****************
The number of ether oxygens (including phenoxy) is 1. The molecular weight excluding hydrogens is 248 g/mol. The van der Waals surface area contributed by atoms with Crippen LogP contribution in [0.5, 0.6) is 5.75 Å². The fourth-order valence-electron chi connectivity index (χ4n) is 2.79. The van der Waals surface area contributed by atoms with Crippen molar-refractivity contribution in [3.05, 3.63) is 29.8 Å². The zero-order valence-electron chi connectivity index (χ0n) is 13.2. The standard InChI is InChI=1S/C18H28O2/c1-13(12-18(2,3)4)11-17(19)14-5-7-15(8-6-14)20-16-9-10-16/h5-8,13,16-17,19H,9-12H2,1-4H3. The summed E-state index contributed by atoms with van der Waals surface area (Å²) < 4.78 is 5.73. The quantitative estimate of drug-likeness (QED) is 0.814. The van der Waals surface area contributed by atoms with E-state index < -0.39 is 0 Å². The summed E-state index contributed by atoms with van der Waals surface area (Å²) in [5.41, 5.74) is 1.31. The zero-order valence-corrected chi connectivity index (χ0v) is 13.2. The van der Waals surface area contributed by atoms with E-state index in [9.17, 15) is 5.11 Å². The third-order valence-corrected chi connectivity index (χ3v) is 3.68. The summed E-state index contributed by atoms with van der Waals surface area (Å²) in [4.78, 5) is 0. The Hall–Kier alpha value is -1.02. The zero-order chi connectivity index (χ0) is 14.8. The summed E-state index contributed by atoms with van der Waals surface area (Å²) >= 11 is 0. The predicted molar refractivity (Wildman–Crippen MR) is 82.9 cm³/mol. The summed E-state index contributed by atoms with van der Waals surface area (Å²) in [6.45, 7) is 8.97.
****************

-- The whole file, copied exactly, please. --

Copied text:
The number of ether oxygens (including phenoxy) is 1. The molecular weight excluding hydrogens is 248 g/mol. The van der Waals surface area contributed by atoms with Crippen LogP contribution in [0.5, 0.6) is 5.75 Å². The fourth-order valence-electron chi connectivity index (χ4n) is 2.79. The van der Waals surface area contributed by atoms with Crippen molar-refractivity contribution in [3.05, 3.63) is 29.8 Å². The zero-order valence-electron chi connectivity index (χ0n) is 13.2. The standard InChI is InChI=1S/C18H28O2/c1-13(12-18(2,3)4)11-17(19)14-5-7-15(8-6-14)20-16-9-10-16/h5-8,13,16-17,19H,9-12H2,1-4H3. The summed E-state index contributed by atoms with van der Waals surface area (Å²) < 4.78 is 5.73. The quantitative estimate of drug-likeness (QED) is 0.814. The van der Waals surface area contributed by atoms with E-state index < -0.39 is 0 Å². The summed E-state index contributed by atoms with van der Waals surface area (Å²) in [5.41, 5.74) is 1.31. The zero-order valence-corrected chi connectivity index (χ0v) is 13.2. The van der Waals surface area contributed by atoms with E-state index in [9.17, 15) is 5.11 Å². The third-order valence-corrected chi connectivity index (χ3v) is 3.68. The summed E-state index contributed by atoms with van der Waals surface area (Å²) in [4.78, 5) is 0. The Hall–Kier alpha value is -1.02. The zero-order chi connectivity index (χ0) is 14.8. The summed E-state index contributed by atoms with van der Waals surface area (Å²) >= 11 is 0. The predicted molar refractivity (Wildman–Crippen MR) is 82.9 cm³/mol. The summed E-state index contributed by atoms with van der Waals surface area (Å²) in [6.45, 7) is 8.97.